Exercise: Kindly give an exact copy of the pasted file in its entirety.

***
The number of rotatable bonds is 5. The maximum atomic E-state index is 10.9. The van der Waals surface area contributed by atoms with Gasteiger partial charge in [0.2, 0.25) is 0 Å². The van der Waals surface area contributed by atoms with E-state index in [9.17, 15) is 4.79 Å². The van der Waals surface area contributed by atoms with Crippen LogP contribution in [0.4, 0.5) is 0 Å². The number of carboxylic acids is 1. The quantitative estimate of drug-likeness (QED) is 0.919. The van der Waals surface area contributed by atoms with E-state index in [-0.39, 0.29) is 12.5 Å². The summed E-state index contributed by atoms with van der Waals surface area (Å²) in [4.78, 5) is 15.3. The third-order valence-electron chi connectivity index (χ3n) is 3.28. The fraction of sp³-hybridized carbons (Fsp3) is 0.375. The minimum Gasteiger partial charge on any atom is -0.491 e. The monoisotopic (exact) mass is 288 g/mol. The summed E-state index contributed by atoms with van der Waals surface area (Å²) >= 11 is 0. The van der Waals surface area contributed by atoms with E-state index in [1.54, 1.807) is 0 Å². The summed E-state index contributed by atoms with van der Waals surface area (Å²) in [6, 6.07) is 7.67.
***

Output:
The number of rotatable bonds is 5. The maximum atomic E-state index is 10.9. The van der Waals surface area contributed by atoms with Gasteiger partial charge in [0.2, 0.25) is 0 Å². The van der Waals surface area contributed by atoms with E-state index in [9.17, 15) is 4.79 Å². The van der Waals surface area contributed by atoms with Crippen LogP contribution in [0.4, 0.5) is 0 Å². The number of carboxylic acids is 1. The quantitative estimate of drug-likeness (QED) is 0.919. The van der Waals surface area contributed by atoms with E-state index in [-0.39, 0.29) is 12.5 Å². The summed E-state index contributed by atoms with van der Waals surface area (Å²) in [4.78, 5) is 15.3. The third-order valence-electron chi connectivity index (χ3n) is 3.28. The fraction of sp³-hybridized carbons (Fsp3) is 0.375. The minimum Gasteiger partial charge on any atom is -0.491 e. The monoisotopic (exact) mass is 288 g/mol. The summed E-state index contributed by atoms with van der Waals surface area (Å²) >= 11 is 0. The van der Waals surface area contributed by atoms with E-state index in [1.54, 1.807) is 0 Å². The summed E-state index contributed by atoms with van der Waals surface area (Å²) in [6, 6.07) is 7.67.